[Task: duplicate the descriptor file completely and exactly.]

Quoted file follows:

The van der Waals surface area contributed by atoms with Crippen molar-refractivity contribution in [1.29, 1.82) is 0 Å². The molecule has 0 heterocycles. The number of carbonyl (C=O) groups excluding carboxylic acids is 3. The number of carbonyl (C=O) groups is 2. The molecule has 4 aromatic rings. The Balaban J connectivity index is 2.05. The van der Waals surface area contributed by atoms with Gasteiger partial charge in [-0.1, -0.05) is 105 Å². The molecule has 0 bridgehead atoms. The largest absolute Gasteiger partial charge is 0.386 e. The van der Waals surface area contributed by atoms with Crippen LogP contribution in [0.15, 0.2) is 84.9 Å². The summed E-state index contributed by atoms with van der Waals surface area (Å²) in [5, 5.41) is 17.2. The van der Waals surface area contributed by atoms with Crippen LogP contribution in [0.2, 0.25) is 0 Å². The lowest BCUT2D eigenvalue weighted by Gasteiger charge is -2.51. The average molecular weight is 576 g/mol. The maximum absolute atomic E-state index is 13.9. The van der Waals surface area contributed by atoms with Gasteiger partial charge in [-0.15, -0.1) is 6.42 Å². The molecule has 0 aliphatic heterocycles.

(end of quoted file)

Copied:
The van der Waals surface area contributed by atoms with Crippen molar-refractivity contribution in [1.29, 1.82) is 0 Å². The molecule has 0 heterocycles. The number of carbonyl (C=O) groups excluding carboxylic acids is 3. The number of carbonyl (C=O) groups is 2. The molecule has 4 aromatic rings. The Balaban J connectivity index is 2.05. The van der Waals surface area contributed by atoms with Gasteiger partial charge in [-0.1, -0.05) is 105 Å². The molecule has 0 bridgehead atoms. The largest absolute Gasteiger partial charge is 0.386 e. The van der Waals surface area contributed by atoms with Crippen LogP contribution in [0.15, 0.2) is 84.9 Å². The summed E-state index contributed by atoms with van der Waals surface area (Å²) in [5, 5.41) is 17.2. The van der Waals surface area contributed by atoms with Crippen LogP contribution in [0.2, 0.25) is 0 Å². The lowest BCUT2D eigenvalue weighted by Gasteiger charge is -2.51. The average molecular weight is 576 g/mol. The maximum absolute atomic E-state index is 13.9. The van der Waals surface area contributed by atoms with Gasteiger partial charge in [-0.15, -0.1) is 6.42 Å². The molecule has 0 aliphatic heterocycles.